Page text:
I like big editing jobs. I like moving the words around and standing back to see what they look like. I like taking a green pen to a thick, freshly printed stack of pages. Word by word, line by line, page by page, and chapter by chapter, that stack of pages takes on its proper shape, and it is beautiful to watch.
In this computer-driven time, it would be easy to let the machine do most of the work, if I didn’t love doing it myself quite so much. I can see how other editors might be tempted to rely on the various bells and whistles found in most word processing software. That temptation, like most temptations, has its place. Even I have given in to the seduction of Search and Destroy – I mean, Search and Replace – to deal with consistent misspellings. Complete surrender to automation, however, can lead to an unfortunate editing misstep, which I call robo-editing.
Robo-editing relies on two problematic approaches to editing. First, it uses troubling editing “rules,” usually the ones that depend on the word “never.” The rules of the editing road generally don’t rest on absolutes like that. Robo-editing also utilizes Replace All. There are very few situations in which the use of Replace All is appropriate.
An example might make things clearer.
Some schools of editing teach writers never to use the phrase “a little.” A robo-editor plugs the phrase “a little” into the Search and Replace (leaving the Replace part blank) and then clicks Replace All. This will eliminate any and all uses of the phrase “a little,” and that’s a bad idea.
The difference between seductive coaxing and a command is the phrase “a little.” A child putting on a brave face for a police officer might cloak his fear by admitting that he is “a little” scared. Someone trying to minimize a big problem will call it “a little” one.
Robo-editing doesn’t care. The Replace All function doesn’t appreciate all these nuances. Robo-editors only know that some person said never to use “a little,” and now that phrase has been expunged from the manuscript.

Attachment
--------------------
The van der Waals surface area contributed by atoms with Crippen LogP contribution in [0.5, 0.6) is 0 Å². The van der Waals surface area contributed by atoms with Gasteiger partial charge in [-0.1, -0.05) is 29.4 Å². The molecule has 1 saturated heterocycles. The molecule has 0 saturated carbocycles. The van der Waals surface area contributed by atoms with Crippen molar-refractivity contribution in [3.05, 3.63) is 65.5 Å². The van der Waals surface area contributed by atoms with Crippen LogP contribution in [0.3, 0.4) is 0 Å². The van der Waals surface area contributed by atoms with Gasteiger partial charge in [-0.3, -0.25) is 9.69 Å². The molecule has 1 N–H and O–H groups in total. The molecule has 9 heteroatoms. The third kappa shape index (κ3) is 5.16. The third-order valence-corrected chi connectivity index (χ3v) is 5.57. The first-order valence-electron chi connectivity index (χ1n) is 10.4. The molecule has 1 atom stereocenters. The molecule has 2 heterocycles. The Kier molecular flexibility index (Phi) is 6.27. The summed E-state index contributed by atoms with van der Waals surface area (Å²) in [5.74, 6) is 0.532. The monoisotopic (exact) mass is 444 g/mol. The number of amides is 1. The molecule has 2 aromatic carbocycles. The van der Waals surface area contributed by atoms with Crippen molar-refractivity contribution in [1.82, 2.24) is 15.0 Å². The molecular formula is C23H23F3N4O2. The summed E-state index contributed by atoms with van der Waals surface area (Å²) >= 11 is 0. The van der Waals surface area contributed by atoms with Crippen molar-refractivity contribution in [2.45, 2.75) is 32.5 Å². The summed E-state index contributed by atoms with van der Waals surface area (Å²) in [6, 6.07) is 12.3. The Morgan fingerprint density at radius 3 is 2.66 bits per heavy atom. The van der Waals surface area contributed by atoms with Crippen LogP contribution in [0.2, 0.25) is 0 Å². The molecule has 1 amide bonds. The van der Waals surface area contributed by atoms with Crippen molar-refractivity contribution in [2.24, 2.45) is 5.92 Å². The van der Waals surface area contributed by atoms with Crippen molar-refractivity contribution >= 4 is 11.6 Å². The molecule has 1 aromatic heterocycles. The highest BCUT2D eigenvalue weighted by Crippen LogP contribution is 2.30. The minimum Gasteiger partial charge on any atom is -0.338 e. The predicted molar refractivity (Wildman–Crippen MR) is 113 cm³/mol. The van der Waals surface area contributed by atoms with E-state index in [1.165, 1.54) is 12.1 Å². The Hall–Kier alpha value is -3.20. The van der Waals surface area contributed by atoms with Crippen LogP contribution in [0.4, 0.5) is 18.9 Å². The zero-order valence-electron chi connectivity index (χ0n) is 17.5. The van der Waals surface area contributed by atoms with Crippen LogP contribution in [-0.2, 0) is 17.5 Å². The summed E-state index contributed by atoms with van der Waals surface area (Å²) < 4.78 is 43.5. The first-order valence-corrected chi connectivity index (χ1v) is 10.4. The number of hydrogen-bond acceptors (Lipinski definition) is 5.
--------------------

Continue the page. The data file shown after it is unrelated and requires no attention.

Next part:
Robo-editing sends a message. It says, “I didn’t make the effort to go through your document line by line. I can’t be bothered to read your work and assess it for voice, context, and cadence. I won’t even follow Search and Replace to each instance of your target phrase and make individual decisions based on my judgment.” If you’re comfortable sending that message, by all means, go right ahead and robo-edit. At some point in the life of the manuscript, a human editor will notice the robo-editing and draw his or her own conclusions, none of which is likely to be pleasant. That’s if you’re lucky. If you’re not lucky, a reader will notice. The reader’s conclusions will definitely be unpleasant.
So what should you do, as a writer, if you want to make sure you get all occurrences of your personal problematic phrases? You’ve got a couple of options.
You can still use the computer to do it. If you’re using Scrivener, the Search function will count and highlight every instance of your target words or phrases, and you can pop through and handle each one individually. If you’re using something else, you can still use the Search and Replace – just don’t use Replace All. Don’t even use Replace. Stick to Find. Find Next will get you through the manuscript, one instance at a time. If I have to use the Search function, this is how I try to do it.
You could also go old school and read your manuscript out loud. This is a good practice anyway. Reading out loud identifies unnatural dialogue, awkward construction, and any number of other problems. As you’re reading, mark your trouble phrases as you go. It takes time, but excellence will do that.
Stand up for humanity! Don’t let the machine do your job for you.
**Freelance editor Lexi Walker will be posting on issues of grammar, usage, and style twice monthly. She knows that her firm approach to editing stings a little but prefers to think that the momentary discomfort means the process is working.